B2 Microglobulin and Bence Jones Proteinuria Guide the Diagnosis of Idiopathic AA Amyloidosis: A Journal to Diagnosis

Case Report

Austin J Clin Immunol. 2021; 7(1):1044.

B2 Microglobulin and Bence Jones Proteinuria Guide the Diagnosis of Idiopathic AA Amyloidosis: A Journal to Diagnosis

Alsultan M1*, Bakr A2, Hassan Q3 and Alshaar D4

1Department of Nephrology, Al Assad and Al Mouwasat University Hospital, Syria

2Department of Oncology, Al Biruni University Hospital, Syria

3Professor and Chief of Nephrology Department, Al Assad University Hospital, Syria

4Department of Histopathology, Al Assad University Hospital, Syria

*Corresponding author: Alsultan Mohammad, Department of Nephrology, Al Assad and Al Mouwasat University hospitals, Omar Ibn Abdulaziz Street, Syria

Received: October 04, 2021; Accepted: October 30, 2021; Published: November 06, 2021

Abstract

Amyloidosis is a disease caused by the extracellular deposition of pathological insoluble fibrillary protein in multiple tissues and may result in severe organ dysfunction.

There are two major forms of amyloidosis: AL amyloid and AA amyloidosis, which complicates any chronic inflammatory condition, including rheumatologic, chronic infections, and certain neoplasms.

In small but increasing numbers, the chronic inflammatory state underlying AA amyloidosis remains obscure, despite extensive investigations, which are known as idiopathic.

In the current case, the first extensive evaluation to determine the inflammatory disease was negative. The patient had B2 microglobulin elevation and Bence jones proteinuria, which are non-specific findings, but are not conclusive, for malignancies.

The diagnosis of Idiopathic AA amyloidosis was guided by understanding the pathophysiology of B2 microglobulin and Bence jones proteinuria along with excluding all other etiologies. Unfortunately, the development of restrictive cardiomyopathy and ESRD within 3 months indicates a rapid progression and poor prognosis in this patient.

Clinicians may not be familiar that B2 microglobulin and Bence jones proteinuria are also found in amyloidosis, which may delay the diagnosis. Inflammatory process and kidney injury due to AA amyloidosis caused previous markers positivity in our patient.

It is plausible that delays in diagnosis may be multi-faceted and heavily influenced by the average age of the patient, the complexity and the rareness of the disease. Also, non-disease-specific symptoms may reduce the likelihood of a prompt diagnosis. Therefore, establishing the diagnosis is difficult, and early diagnosis requires high clinical suspicion.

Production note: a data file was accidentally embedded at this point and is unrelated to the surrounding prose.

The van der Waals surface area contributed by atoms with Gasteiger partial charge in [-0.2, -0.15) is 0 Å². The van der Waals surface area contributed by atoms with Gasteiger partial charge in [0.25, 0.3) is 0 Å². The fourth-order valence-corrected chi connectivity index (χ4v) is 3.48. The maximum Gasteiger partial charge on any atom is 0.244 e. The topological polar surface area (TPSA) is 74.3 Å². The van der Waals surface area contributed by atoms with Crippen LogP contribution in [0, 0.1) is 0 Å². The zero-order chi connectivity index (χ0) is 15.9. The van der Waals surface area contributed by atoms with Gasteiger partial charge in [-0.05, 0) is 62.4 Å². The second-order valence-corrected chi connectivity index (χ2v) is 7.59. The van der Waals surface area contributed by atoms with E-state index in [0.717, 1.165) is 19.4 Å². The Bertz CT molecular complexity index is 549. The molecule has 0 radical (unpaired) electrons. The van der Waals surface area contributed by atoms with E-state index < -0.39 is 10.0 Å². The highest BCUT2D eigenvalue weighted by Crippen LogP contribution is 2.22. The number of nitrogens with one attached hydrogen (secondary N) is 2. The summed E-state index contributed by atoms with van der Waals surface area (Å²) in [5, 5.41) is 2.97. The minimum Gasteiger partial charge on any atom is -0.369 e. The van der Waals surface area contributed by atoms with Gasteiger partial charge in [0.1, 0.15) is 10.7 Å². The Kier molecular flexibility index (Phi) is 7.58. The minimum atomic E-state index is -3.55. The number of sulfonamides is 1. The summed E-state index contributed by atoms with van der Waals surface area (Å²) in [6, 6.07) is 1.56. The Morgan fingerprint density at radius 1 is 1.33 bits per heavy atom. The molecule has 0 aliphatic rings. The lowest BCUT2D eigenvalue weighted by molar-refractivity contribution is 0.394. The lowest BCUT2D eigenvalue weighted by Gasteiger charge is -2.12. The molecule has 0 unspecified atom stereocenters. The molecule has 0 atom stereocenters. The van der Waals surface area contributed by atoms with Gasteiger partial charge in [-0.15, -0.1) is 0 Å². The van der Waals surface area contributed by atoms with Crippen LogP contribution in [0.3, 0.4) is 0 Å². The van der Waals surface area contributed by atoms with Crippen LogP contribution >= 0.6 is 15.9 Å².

Keywords: AA amyloidosis; B2 microglobulin; Bence jones proteinuria

Introduction

Amyloidosis is a disease caused by the extracellular deposition of pathological insoluble fibrillary protein in multiple tissues and may result in severe organ dysfunction. Despite the etiological heterogeneity of systemic amyloidosis, the clinical manifestations of the different forms of amyloidosis largely overlap and depend upon the affected organ. Signs and symptoms that should raise suspicion for the potential diagnosis of amyloidosis are usually nonspecific; therefore, establishing the diagnosis is difficult, and early diagnosis requires high clinical suspicion [1].

There are several major forms of amyloidosis: AL amyloid is due to the deposition of protein derived from immunoglobulin light chain fragments. AA amyloidosis is a potential complication of chronic diseases in which there is ongoing or recurring inflammation. Other major forms of amyloid seen clinically include dialysis-related amyloidosis, heritable amyloidosis, age-related systemic amyloidosis and organ-specific [2].

Case Presentation

A 57-year old patient was admitted to the Nephrology Department of Al Assad University Hospital due to edema, malaise and weight loss for 3 months. His story began ten years earlier complaining of arthritis in both knees with frequent use of Non-Steroidal Anti-Inflammatory Drugs (NSAIDs) and developed to generalized arthralgia later. Also, he had several tests, which showed anemia and elevated inflammatory markers. The patient was studied in the hematologic department before 3 months.

In the Hematologic Department, laboratory tests showed in (Table 1). Serum Protein Electrophoresis (SPEP) showed low albumin with slightly elevated alpha 1, alpha 2, beta, and gamma. Echocardiography and bone marrow biopsy were normal. Peripheral blood smear showed normochromic normocytic anemia. CT scan of the whole body along with upper and lower gastrointestinal endoscopy with biopsies were done and no tumors were found. A rheumatologic consult was requested for bone Densitometry (DEXA) and ophthalmic examination. DEXA showed generalized osteoporosis and ophthalmic examination was normal. During admission, the patient developed septic arthritis and was treated with antibiotics. The patient was discharged on low dose prednisone with calcium supplementation and referred to obtain kidney biopsy later.